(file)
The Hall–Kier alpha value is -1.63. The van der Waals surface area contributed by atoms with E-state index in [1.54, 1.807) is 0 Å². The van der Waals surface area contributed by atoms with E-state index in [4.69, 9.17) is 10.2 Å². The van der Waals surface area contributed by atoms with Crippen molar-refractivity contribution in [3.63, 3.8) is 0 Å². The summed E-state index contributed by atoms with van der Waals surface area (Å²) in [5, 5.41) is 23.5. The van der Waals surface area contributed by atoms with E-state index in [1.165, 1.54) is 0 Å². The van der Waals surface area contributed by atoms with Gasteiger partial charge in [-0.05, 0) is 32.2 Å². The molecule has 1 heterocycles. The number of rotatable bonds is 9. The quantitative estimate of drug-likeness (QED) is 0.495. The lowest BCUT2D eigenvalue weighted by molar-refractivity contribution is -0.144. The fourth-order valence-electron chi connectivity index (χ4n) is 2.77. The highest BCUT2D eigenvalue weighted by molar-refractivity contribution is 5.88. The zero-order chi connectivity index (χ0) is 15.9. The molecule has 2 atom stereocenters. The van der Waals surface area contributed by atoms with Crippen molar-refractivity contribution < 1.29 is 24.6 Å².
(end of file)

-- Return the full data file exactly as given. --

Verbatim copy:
The Hall–Kier alpha value is -1.63. The van der Waals surface area contributed by atoms with E-state index in [1.54, 1.807) is 0 Å². The van der Waals surface area contributed by atoms with E-state index in [4.69, 9.17) is 10.2 Å². The van der Waals surface area contributed by atoms with Crippen molar-refractivity contribution in [3.63, 3.8) is 0 Å². The summed E-state index contributed by atoms with van der Waals surface area (Å²) in [5, 5.41) is 23.5. The van der Waals surface area contributed by atoms with E-state index in [1.165, 1.54) is 0 Å². The van der Waals surface area contributed by atoms with Gasteiger partial charge in [-0.05, 0) is 32.2 Å². The molecule has 1 heterocycles. The number of rotatable bonds is 9. The quantitative estimate of drug-likeness (QED) is 0.495. The lowest BCUT2D eigenvalue weighted by molar-refractivity contribution is -0.144. The fourth-order valence-electron chi connectivity index (χ4n) is 2.77. The highest BCUT2D eigenvalue weighted by molar-refractivity contribution is 5.88. The zero-order chi connectivity index (χ0) is 15.9. The molecule has 2 atom stereocenters. The van der Waals surface area contributed by atoms with Crippen molar-refractivity contribution < 1.29 is 24.6 Å².